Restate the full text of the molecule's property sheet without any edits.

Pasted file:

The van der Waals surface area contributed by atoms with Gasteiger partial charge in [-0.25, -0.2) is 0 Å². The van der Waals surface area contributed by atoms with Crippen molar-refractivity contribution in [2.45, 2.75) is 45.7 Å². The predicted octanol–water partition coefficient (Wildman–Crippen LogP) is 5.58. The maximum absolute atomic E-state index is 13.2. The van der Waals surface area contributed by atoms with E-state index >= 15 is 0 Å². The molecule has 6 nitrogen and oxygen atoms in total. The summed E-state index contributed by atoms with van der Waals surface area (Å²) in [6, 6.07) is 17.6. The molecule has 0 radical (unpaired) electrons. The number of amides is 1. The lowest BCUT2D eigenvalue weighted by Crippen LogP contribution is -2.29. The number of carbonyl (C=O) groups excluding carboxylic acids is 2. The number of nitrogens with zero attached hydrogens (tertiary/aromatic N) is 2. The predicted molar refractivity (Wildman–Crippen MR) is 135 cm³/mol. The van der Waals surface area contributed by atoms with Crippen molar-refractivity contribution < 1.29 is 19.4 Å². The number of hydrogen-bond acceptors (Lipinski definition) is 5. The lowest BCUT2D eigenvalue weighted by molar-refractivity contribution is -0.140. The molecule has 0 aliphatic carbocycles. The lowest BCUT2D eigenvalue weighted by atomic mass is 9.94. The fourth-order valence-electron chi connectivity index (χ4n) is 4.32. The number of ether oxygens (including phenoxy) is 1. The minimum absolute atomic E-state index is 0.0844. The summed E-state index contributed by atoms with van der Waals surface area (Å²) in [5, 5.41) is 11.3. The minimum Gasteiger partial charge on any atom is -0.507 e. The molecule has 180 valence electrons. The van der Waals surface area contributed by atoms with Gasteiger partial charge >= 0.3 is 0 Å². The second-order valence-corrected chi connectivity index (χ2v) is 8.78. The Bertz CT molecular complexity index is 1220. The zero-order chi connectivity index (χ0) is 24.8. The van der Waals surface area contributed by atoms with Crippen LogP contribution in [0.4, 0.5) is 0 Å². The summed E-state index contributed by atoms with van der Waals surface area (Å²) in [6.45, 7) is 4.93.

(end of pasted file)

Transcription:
The van der Waals surface area contributed by atoms with Gasteiger partial charge in [-0.25, -0.2) is 0 Å². The van der Waals surface area contributed by atoms with Crippen molar-refractivity contribution in [2.45, 2.75) is 45.7 Å². The predicted octanol–water partition coefficient (Wildman–Crippen LogP) is 5.58. The maximum absolute atomic E-state index is 13.2. The van der Waals surface area contributed by atoms with E-state index >= 15 is 0 Å². The molecule has 6 nitrogen and oxygen atoms in total. The summed E-state index contributed by atoms with van der Waals surface area (Å²) in [6, 6.07) is 17.6. The molecule has 0 radical (unpaired) electrons. The number of amides is 1. The lowest BCUT2D eigenvalue weighted by Crippen LogP contribution is -2.29. The number of carbonyl (C=O) groups excluding carboxylic acids is 2. The number of nitrogens with zero attached hydrogens (tertiary/aromatic N) is 2. The predicted molar refractivity (Wildman–Crippen MR) is 135 cm³/mol. The van der Waals surface area contributed by atoms with Crippen molar-refractivity contribution < 1.29 is 19.4 Å². The number of hydrogen-bond acceptors (Lipinski definition) is 5. The lowest BCUT2D eigenvalue weighted by molar-refractivity contribution is -0.140. The molecule has 0 aliphatic carbocycles. The lowest BCUT2D eigenvalue weighted by atomic mass is 9.94. The fourth-order valence-electron chi connectivity index (χ4n) is 4.32. The number of ether oxygens (including phenoxy) is 1. The minimum absolute atomic E-state index is 0.0844. The summed E-state index contributed by atoms with van der Waals surface area (Å²) in [5, 5.41) is 11.3. The minimum Gasteiger partial charge on any atom is -0.507 e. The molecule has 180 valence electrons. The van der Waals surface area contributed by atoms with Gasteiger partial charge >= 0.3 is 0 Å². The second-order valence-corrected chi connectivity index (χ2v) is 8.78. The Bertz CT molecular complexity index is 1220. The zero-order chi connectivity index (χ0) is 24.8. The van der Waals surface area contributed by atoms with Crippen LogP contribution in [0.4, 0.5) is 0 Å². The summed E-state index contributed by atoms with van der Waals surface area (Å²) in [6.45, 7) is 4.93.